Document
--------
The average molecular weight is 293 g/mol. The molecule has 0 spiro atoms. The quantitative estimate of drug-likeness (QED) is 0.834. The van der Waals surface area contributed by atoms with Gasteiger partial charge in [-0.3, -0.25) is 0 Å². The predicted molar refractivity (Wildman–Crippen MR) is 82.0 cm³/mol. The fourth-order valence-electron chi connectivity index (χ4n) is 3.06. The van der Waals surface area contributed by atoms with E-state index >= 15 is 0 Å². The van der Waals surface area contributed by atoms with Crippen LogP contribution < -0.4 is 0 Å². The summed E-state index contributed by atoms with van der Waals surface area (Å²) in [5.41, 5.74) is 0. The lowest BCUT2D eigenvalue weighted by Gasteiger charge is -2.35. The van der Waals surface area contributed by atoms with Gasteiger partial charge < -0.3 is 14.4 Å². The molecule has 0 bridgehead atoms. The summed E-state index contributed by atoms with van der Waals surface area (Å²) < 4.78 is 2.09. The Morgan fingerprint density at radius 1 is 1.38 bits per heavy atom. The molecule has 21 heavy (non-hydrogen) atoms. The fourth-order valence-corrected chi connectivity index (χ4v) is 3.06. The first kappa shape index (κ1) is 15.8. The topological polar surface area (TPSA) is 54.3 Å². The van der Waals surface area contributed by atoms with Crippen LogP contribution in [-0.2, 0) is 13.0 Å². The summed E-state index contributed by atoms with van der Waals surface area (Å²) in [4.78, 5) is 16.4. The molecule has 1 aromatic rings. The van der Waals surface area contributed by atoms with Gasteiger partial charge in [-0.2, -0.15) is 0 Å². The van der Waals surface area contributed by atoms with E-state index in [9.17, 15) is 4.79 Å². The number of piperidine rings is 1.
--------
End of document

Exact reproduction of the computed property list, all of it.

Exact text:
The average molecular weight is 293 g/mol. The molecule has 0 spiro atoms. The quantitative estimate of drug-likeness (QED) is 0.834. The van der Waals surface area contributed by atoms with Gasteiger partial charge in [-0.3, -0.25) is 0 Å². The predicted molar refractivity (Wildman–Crippen MR) is 82.0 cm³/mol. The fourth-order valence-electron chi connectivity index (χ4n) is 3.06. The van der Waals surface area contributed by atoms with E-state index >= 15 is 0 Å². The van der Waals surface area contributed by atoms with Crippen LogP contribution < -0.4 is 0 Å². The summed E-state index contributed by atoms with van der Waals surface area (Å²) in [5.41, 5.74) is 0. The lowest BCUT2D eigenvalue weighted by Gasteiger charge is -2.35. The van der Waals surface area contributed by atoms with Gasteiger partial charge < -0.3 is 14.4 Å². The molecule has 0 bridgehead atoms. The summed E-state index contributed by atoms with van der Waals surface area (Å²) < 4.78 is 2.09. The Morgan fingerprint density at radius 1 is 1.38 bits per heavy atom. The molecule has 21 heavy (non-hydrogen) atoms. The fourth-order valence-corrected chi connectivity index (χ4v) is 3.06. The first kappa shape index (κ1) is 15.8. The topological polar surface area (TPSA) is 54.3 Å². The van der Waals surface area contributed by atoms with Crippen LogP contribution in [-0.2, 0) is 13.0 Å². The summed E-state index contributed by atoms with van der Waals surface area (Å²) in [4.78, 5) is 16.4. The molecule has 1 aromatic rings. The van der Waals surface area contributed by atoms with Gasteiger partial charge in [-0.2, -0.15) is 0 Å². The van der Waals surface area contributed by atoms with E-state index in [9.17, 15) is 4.79 Å². The number of piperidine rings is 1.